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Report highlights local government innovation

Charlotte Jee Published 15 October 2013

Thinktank identifies strong leadership, technology and collaboration as key to improving services

 

Strong leadership, making optimal use of technology, sharing best practice and exploring new models of service delivery are all crucial to improving local public services, according to research published today by local government thinktank Localis.

According to their report, titled ' Changing Places ', leadership is the single biggest driver of councils' capacity to innovate, with 96% of those surveyed identifying leadership, in particular from the chief executive and the council leader setting the direction together, as the main enabler for improving public services.

Respondents identified fostering a culture of innovation (69%) and strong partnerships (61%) as the next most significant influences for improving public service design and delivery.

The research, which was sponsored by Civica, found that local authorities increasingly view technology as a force for change and expect its use in public service delivery to increase. More than two thirds of councils surveyed ranked themselves as at least eight out of ten in terms of openness to technology-driven improvements to design and delivery.

88% said they were either considering or already using flexible and mobile working, with one interviewee saying its potential is 'enormous.' 83% highlighted delivering more customer services online- also known as 'digital by default'- as an area they are working on, while 81% indicated that using social media to engage with residents was an important tool.

Respondents placed a lot of importance on sharing best practice with other local authorities (82%) and 80% said sharing best practice should be a collective responsibility of the sector.

However, the research identified a number of barriers to change, including a lack of time and capacity (58%), constraints on budgets and costs (50%) and the culture of key partner organisations (50%).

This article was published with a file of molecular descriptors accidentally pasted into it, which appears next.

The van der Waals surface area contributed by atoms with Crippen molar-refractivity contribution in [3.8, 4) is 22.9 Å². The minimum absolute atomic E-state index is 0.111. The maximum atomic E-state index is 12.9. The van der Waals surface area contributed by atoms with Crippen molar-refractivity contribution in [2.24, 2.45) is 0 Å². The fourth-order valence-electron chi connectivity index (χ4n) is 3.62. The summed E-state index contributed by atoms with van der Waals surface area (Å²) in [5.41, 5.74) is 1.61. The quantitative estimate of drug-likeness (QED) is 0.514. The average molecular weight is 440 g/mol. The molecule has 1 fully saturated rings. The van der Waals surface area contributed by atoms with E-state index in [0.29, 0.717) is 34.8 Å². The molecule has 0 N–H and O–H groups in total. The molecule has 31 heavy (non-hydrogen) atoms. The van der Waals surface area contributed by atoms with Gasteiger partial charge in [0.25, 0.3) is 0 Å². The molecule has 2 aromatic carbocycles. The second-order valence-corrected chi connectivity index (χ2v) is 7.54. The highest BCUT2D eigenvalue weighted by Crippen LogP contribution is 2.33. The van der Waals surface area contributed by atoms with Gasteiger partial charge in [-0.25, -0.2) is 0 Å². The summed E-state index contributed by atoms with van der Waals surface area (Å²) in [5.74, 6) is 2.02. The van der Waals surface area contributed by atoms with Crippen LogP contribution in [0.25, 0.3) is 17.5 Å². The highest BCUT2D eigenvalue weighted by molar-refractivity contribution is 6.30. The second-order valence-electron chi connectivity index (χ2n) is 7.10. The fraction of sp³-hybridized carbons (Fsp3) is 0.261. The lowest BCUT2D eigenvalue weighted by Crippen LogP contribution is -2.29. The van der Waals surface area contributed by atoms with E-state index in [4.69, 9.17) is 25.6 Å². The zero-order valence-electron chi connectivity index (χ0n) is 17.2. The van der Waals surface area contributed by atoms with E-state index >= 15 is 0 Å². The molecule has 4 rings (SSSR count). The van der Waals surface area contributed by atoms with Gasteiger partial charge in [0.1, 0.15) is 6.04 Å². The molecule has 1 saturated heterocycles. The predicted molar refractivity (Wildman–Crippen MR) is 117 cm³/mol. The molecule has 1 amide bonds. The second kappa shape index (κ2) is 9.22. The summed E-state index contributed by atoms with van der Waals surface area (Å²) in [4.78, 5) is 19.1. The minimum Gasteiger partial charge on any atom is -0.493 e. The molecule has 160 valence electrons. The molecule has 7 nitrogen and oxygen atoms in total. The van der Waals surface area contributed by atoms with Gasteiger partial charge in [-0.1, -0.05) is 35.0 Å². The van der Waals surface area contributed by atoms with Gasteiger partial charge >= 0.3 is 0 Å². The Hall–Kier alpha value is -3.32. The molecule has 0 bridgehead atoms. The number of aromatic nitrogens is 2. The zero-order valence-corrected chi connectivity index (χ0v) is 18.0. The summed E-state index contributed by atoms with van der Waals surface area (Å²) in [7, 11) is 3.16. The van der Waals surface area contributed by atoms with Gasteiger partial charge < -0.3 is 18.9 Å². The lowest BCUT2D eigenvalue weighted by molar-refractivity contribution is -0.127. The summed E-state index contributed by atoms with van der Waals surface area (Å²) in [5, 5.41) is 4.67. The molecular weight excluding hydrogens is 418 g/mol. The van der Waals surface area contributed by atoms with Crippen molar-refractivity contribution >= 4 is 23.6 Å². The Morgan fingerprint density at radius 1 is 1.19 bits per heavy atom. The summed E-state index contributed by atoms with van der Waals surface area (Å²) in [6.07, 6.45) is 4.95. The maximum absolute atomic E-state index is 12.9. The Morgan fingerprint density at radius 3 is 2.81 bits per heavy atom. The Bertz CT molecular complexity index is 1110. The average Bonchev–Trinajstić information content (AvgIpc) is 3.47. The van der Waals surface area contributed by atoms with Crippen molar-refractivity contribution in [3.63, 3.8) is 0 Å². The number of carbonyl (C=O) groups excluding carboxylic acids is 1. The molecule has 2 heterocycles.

The report listed a number of recommendations based on the findings, for example calling for change to be service-led rather than driven by technology and suggesting that local government should investigate and develop the use of customer insight data.

It also recommended that the government examine technological innovation both in the local and wider public sector with a view to sharing best practice, and proposed that government or groups of councils should consider the feasibility of council apps that could help with service transformation, such as a public transport app.

A further recommendation was that councils should consider the needs and spurs for each service separately and use this to identify who is best placed to deliver them, either via strategic commissioning, traded and commercial services, mutuals, shared services, co-design or other delivery models.

Steven Howell, senior policy and communication officer for Localis, and author of the report, said, "Our research suggests that there are a whole variety of different ways and means that councils are innovating in response to the twin challenge of reducing budgets and a changing society.

"While there are plenty of good news stories, local government needs to do its bit to highlight the barriers, then work with partners to bust them. More than ever before, partnership and collaboration will be the building blocks of local public services in the future."

Julian Wain, CEO of Gloucester City Council, said, "I've long believed that the debate about the pros and cons of the public and private sectors is age-old and simplistic. My view is that what matters is what works, and this report clearly identifies that. It reinforces my belief that the best results can be achieved when public and private teams work together."

In full, the report's key recommendations were:

  • Local government must continue to press the case - both locally and nationally - for greater partnership and collaboration across the public sector, working with partners across geographic and organisational boundaries to secure robust evidence of the efficacy of partnership concepts
  • Local government, as a sector, must consider how to assist those authorities that are unable to innovate and transform themselves into authorities fit for the future
  • Local authorities should take the best approach for each given service, considering the core needs and drivers, and, based on this, consider who is best placed to deliver them
  • Local government as a sector should consider how it could resolve the lack of clarity in sharing best practice
  • HM Treasury should work with local government on overcoming barriers to the transition to new delivery models more generally, e.g. the seemingly discouraging wider tax and regulatory framework
  • Local government needs to do more to prototype and pilot new models, building up a stronger evidence base. This will improve buy-in from partners and scale up new approaches to increase the benefits
  • Local government should continue to investigate and develop the use of customer insight data, as a way of better understanding their residents and complementing other methods of insight/ intelligence
  • Local agencies and agents of national bodies/departments to consider local information sharing hubs where practical and appropriate
  • The Commissioning Academy needs rapid expansion and fast tracking of local government employees, as it is they who are at the forefront of the commissioning agenda

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